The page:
How to Quit Your Day Job to Write Full Time

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See FAQs On Self-Publishing for what has changed, and what you can do about it.

There aren’t many things that go without saying in writing; one of the few is that most people who write at all dream about writing full-time without the hassle of a day job, too.

First let me tell you that if you’re looking for something you can do to walk away from the job tomorrow, I don’t have the answer for you. It took me about eight years from the time I decided that I wanted to leave nursing to write full-time to the day in November of 1993 when I was able to give away my stethescope and do it. And even then I did it wrong, and jumped too soon, and cost myself some momentum and some money.

However, if I knew that by staying in nursing for another five years, I could have had an easier time now … I think I still would have jumped when I did. Writing full-time is as cool as you might ever hope it would be on the good days, and scarier than you can believe on the bad ones, and I wouldn’t trade any of the rollercoaster ride that it has been up to now for the security a few more years in the day job could have given me.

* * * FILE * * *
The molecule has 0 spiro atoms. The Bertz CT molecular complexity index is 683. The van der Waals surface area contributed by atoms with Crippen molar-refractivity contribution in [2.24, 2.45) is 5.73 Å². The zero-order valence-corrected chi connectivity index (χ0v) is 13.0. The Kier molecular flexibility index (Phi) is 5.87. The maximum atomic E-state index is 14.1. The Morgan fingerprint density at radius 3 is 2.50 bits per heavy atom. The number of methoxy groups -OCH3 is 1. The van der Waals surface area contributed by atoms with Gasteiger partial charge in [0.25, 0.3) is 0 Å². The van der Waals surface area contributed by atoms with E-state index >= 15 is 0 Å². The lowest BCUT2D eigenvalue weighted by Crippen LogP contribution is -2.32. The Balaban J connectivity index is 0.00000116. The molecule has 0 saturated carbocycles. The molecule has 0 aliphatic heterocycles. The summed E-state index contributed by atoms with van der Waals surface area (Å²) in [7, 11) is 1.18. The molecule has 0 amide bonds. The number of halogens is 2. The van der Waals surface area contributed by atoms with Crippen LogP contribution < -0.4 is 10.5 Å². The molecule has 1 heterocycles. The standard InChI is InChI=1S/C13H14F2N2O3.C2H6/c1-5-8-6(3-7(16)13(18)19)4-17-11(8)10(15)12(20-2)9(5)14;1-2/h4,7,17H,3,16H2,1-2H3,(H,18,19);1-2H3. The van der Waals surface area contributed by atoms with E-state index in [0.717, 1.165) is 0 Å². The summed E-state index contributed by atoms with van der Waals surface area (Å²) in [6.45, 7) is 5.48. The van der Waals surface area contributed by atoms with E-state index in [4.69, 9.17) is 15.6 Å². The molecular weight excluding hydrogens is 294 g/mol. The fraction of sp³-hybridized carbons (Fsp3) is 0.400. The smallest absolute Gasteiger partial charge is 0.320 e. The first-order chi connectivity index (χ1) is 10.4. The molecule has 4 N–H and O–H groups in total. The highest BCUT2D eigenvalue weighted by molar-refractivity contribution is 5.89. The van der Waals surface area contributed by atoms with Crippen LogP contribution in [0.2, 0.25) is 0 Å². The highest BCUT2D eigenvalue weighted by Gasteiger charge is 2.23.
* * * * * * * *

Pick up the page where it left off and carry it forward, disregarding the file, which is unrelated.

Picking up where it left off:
First things first. If you are wedded to the idea of security and you like knowing that you’re going to be able to pay your bills on time every month, kiss the idea of full-time writing a permanent goodbye. At levels of success higher than those I’ve yet reached, I imagine money is a bit more secure.

At my level—which is fourteen or so books in print, all in a solid genre that generates a good audience, no single title breathtakingly successful, but several that have earned out and pay regular if small royalties—it is an adventure. And remember that the definition of adventure is “some poor shmuck having a hell of a hard time of it a thousand miles away.”

I’m doing what I love, and getting paid for it, and I wouldn’t do anything else unless I were in imminent danger of starvation. Life doesn’t suck. But I’m one of those people who never minded a bit of adventure. And even for me, sometimes the sheer amount of adventure makes the whole thing dicey.

So how do you go about telling the boss and the 9-5 grind goodbye forever? Read on …

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